The Artha May McConoughey Papers consist of travel diaries, temperance speeches, law school assignments, photographs, and personal artifacts. All of the written material is from McConoughey's own hand; most of it was composed during the first quarter of the 20th century when she came of age and became active in the temperance and women's suffragist movements in the Chicago area.
Alison Palmer (Brown University Class of 1953) served in the United States Foreign Service (1959-1981) in Belgian Congo, Ethiopia, and Vietnam. Palmer successfully pursued two sex discrimination lawsuits against the State Department, winning in 1974 and 1987. After her retirement from the State Department in 1981, Palmer became the thirteenth woman Episcopal priest ordained in the United States. The Alison Palmer papers are chiefly related to her two lawsuits but also contain materials that document her foreign service career, and family papers.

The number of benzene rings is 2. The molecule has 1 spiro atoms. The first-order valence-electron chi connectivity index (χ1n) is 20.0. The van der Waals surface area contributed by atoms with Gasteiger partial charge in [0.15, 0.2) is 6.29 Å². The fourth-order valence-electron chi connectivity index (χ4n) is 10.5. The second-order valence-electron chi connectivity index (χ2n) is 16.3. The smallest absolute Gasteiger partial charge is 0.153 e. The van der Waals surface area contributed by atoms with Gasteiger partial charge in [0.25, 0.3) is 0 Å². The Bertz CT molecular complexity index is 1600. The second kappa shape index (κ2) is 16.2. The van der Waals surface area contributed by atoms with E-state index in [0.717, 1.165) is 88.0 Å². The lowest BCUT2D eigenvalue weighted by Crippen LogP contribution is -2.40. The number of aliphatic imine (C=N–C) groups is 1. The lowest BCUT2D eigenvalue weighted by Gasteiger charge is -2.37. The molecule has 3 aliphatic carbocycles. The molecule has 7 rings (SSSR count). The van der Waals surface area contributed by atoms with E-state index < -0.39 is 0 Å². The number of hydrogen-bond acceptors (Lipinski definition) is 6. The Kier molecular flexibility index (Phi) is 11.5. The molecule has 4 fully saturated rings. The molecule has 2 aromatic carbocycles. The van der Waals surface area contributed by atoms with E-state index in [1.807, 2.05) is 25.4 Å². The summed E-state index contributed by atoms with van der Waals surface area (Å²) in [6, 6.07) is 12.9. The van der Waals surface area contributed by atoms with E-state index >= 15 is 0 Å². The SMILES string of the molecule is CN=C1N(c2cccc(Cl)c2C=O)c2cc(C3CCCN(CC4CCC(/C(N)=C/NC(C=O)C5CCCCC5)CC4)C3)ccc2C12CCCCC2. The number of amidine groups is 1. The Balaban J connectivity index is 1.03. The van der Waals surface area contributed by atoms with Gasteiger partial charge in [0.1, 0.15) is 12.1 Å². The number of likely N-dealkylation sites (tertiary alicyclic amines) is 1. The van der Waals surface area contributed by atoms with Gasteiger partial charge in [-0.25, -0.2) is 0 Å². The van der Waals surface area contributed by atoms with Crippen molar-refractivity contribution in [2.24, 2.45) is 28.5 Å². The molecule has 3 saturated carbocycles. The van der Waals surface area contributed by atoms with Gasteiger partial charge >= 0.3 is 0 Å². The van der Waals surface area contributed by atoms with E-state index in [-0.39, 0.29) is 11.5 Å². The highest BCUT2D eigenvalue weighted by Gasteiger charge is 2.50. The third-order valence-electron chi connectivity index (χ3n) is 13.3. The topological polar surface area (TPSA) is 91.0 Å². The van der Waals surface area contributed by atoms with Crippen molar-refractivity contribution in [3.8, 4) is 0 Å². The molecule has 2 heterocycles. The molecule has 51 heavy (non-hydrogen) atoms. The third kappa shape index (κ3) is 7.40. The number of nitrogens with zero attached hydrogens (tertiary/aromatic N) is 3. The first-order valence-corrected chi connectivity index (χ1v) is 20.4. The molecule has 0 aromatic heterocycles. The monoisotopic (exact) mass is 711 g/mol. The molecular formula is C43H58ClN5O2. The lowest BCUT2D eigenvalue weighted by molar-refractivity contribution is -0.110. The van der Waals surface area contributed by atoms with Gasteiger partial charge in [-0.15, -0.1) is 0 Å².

Robert Cloutman and Elisabeth Anthony Dexter papers
12.0 Linear feet
1797-1971 (bulk 1935-1968)
The Dexter Papers are a wide-ranging collection of letters, diaries, reports, manuscripts, research notes and photographs dating from the early 19th to the late 20th century. The material represents Elisabeth and Robert Dexter’s humanitarian work in Europe with the Unitarian Service Committee, their respective historical and sociological research projects, and the life and work of Elisabeth’s father Alfred Williams Anthony, a Baptist minister and educator.
The Herbert E. Walter papers span from 1844-1948 and consist primarily of correspondence, and teaching materials by and relating to Herbert Eugene Walter (1867-1945), Professor of biology at Brown University. The collection includes extensive material on the study of eugenics, then a branch of biology, including correspondence, teaching materials, notes, pamphlets, published materials, and ephemera from eugenics-related professional organizations. Other significant materials include family papers from Walter’s parents, grandparents and extended family who lived primarily in Vermont. There are penmanship instruction books from the 1840s-1850s created by Walter’s father, Augustus Porter Walter (d.1872), who was a penmanship instructor in Vermont. Betsie Ann Brockway Walter described in detail her experience working in a textile mill in Lowell, Massachusetts during 1860-1861 in letters she wrote to her future husband Augustus P. Walter.